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Confused by Date Labels on Packaged Foods?

Here’s how to know if your food is still good to eat while also reducing waste in your home.

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Consumer reading the "BEST IF USED BY" date label on packaged food.
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The phrase "Best if Used By" helps clarify that the date label is about quality, not safety, and that if stored properly, products do not necessarily have to be discarded after the date.

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Between the food industry and consumers, Americans are throwing out about a third of our food — about $161 billion worth each year.

“Imagine this: You go to your favorite supermarket and come out with three bags full of groceries. Before you get in your car, you toss one of those bags in the garbage. Sound ridiculous? Of course it does, but that’s in essence what food waste looks like every day across our country,” says Frank Yiannas, the FDA’s Deputy Commissioner for Food Policy and Response.

Consumer uncertainty about the meaning of the dates that appear on the labels of packaged foods is believed to contribute to about 20 percent of food waste in the home. That’s not surprising when you consider the variety of terms used with date labels, such as “use before,” “sell by,” “expires on,” and many more.

To help dispel this confusion, the FDA is supporting the food industry’s efforts to standardize the use of the term “Best if Used By” on its packaged-food labeling if the date is simply related to optimal quality — not safety. Studies have shown that this best conveys to consumers that these products do not have to be discarded after the date if they are stored properly. “We expect that over time, the number of various date labels will be reduced as industry aligns on this ‘Best if Used By’ terminology,” says Yiannas. “This change is already being adopted by many food producers.”

The FDA’s efforts are part of a White House initiative called Winning on Reducing Food Waste. And part of this collaboration between the FDA, the Environmental Protection Agency and the U.S. Department of Agriculture involves educating consumers on ways to reduce food loss and waste, and how to do it safely without risking illness from consuming spoiled food.

Most Date Labels Are Not Based on Exact Science

Manufacturers generally apply date labels at their own discretion and for a variety of reasons. The most common is to inform consumers and retailers of the date up to which they can expect the food to retain its desired quality and flavor. The key exception to this general rule is for infant formula products. These products are required to bear a “Use By” date, up to which the manufacturer has confirmed that the product contains no less than a minimum amount of each nutrient identified on the product label, and that the product will be of an acceptable quality.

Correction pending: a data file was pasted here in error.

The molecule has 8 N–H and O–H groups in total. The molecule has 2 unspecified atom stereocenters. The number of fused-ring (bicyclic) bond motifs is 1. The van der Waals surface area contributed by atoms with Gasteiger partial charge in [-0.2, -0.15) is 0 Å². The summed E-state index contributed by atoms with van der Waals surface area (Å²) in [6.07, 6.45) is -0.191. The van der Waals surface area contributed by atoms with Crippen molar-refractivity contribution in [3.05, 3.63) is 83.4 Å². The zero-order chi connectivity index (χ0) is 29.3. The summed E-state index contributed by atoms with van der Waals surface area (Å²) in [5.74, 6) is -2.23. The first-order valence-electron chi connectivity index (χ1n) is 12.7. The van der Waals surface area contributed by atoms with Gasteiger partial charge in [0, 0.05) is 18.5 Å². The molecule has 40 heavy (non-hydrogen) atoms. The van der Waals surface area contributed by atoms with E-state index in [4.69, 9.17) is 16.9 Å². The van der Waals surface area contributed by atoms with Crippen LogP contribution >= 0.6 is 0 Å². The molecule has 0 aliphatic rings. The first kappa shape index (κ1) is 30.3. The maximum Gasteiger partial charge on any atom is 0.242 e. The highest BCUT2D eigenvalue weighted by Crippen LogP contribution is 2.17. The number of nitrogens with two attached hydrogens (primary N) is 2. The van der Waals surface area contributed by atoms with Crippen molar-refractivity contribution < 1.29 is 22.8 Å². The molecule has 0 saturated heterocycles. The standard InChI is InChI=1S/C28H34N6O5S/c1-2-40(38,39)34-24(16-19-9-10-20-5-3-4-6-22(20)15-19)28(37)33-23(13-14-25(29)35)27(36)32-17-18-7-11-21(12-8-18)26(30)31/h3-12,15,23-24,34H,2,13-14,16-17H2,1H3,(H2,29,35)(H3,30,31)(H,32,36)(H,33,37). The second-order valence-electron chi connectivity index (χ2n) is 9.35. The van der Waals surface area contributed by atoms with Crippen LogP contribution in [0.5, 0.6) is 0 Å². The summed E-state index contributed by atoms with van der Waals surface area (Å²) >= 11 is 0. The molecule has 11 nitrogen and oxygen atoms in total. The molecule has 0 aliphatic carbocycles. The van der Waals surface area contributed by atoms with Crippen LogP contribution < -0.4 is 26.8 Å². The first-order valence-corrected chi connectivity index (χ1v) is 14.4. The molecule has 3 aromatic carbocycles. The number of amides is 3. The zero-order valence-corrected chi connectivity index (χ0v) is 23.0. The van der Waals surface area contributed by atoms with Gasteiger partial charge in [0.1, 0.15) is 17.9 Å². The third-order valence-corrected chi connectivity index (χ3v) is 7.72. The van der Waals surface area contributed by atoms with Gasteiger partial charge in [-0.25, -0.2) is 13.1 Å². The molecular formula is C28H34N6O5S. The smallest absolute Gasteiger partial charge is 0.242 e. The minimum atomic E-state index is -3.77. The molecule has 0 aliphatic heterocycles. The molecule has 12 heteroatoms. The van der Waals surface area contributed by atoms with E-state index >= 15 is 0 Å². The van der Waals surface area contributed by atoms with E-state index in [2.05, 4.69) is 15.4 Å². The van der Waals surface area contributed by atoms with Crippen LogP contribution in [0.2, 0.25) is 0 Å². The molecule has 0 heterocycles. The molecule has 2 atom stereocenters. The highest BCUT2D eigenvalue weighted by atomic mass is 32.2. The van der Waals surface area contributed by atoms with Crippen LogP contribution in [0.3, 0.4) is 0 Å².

Date labels are generally not required on packaged foods. While manufacturers are prohibited from placing false or misleading information on a label, they are not required to obtain agency approval of the voluntary quality-based date labels they use or specify how they arrived at the date they’ve applied.

According to Kevin Smith, Senior Advisor for Food Safety in the FDA’s Center for Food Safety and Applied Nutrition, the “Best if Used By” labels you see on packaged foods relate to the quality of the product, but that predicting when a food will no longer be of adequate quality for consumption is not an exact science.

Smith advises consumers to routinely examine foods in their kitchen cabinets or pantry that are past their “Best if Used By” date to determine if the quality is sufficient for use. If the products have changed noticeably in color, consistency or texture, consumers may want to avoid eating them.

Additionally, there are resources available online for consumers with questions about how long to keep perishable foods, including meat, seafood and dairy products:

Waste Not: Advice on How to Reduce Food Waste

The FDA is working with federal partners and other stakeholders to help consumers better understand the variety of actions they can take to reduce food waste. The FDA’s Food Waste and Loss page links to resources from the FDA, EPA and USDA.

Other ways to reduce waste include:

  • Refrigerate peeled or cut vegetables for freshness, quality and safety.
  • Use the freezer as your friend. It’s a great way to store many foods to retain their quality until you are ready to eat them.
  • Avoid bulk and impulse purchases, especially of produce and dairy products that have a limited shelf life.
  • When eating out, if you’re not terribly hungry, request smaller portions. Bring your leftovers home, and refrigerate or freeze them within two hours.

For more tips, visit the FDA’s Tips to Avoid Food Waste page.

“Reducing food waste is a shared responsibility, and consumers have an especially important role to play,” says Yiannas. “The FDA is committed to providing the information they need to make safe and sound decisions for their family. Food is too important to waste.”

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